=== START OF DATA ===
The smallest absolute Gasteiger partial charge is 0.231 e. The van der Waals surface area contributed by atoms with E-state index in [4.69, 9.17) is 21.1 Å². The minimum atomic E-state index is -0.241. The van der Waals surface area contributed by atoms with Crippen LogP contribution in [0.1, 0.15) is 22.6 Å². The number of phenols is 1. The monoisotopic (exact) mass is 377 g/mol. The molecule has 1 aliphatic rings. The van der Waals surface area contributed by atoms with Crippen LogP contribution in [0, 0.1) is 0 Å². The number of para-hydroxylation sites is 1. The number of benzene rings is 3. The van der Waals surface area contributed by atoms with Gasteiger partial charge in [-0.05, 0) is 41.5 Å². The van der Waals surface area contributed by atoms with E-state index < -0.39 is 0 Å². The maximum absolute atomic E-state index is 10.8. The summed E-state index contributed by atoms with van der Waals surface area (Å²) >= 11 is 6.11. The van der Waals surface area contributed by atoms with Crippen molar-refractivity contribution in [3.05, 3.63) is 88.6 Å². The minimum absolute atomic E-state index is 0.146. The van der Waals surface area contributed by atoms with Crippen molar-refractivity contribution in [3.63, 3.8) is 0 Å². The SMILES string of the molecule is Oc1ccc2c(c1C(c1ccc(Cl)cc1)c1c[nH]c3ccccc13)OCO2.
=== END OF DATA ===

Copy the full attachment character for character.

The smallest absolute Gasteiger partial charge is 0.231 e. The van der Waals surface area contributed by atoms with E-state index in [4.69, 9.17) is 21.1 Å². The minimum atomic E-state index is -0.241. The van der Waals surface area contributed by atoms with Crippen LogP contribution in [0.1, 0.15) is 22.6 Å². The number of phenols is 1. The monoisotopic (exact) mass is 377 g/mol. The molecule has 1 aliphatic rings. The van der Waals surface area contributed by atoms with Crippen LogP contribution in [0, 0.1) is 0 Å². The number of para-hydroxylation sites is 1. The number of benzene rings is 3. The van der Waals surface area contributed by atoms with Gasteiger partial charge in [-0.05, 0) is 41.5 Å². The van der Waals surface area contributed by atoms with E-state index < -0.39 is 0 Å². The maximum absolute atomic E-state index is 10.8. The summed E-state index contributed by atoms with van der Waals surface area (Å²) >= 11 is 6.11. The van der Waals surface area contributed by atoms with Crippen molar-refractivity contribution in [3.05, 3.63) is 88.6 Å². The minimum absolute atomic E-state index is 0.146. The van der Waals surface area contributed by atoms with Crippen molar-refractivity contribution in [3.63, 3.8) is 0 Å². The SMILES string of the molecule is Oc1ccc2c(c1C(c1ccc(Cl)cc1)c1c[nH]c3ccccc13)OCO2.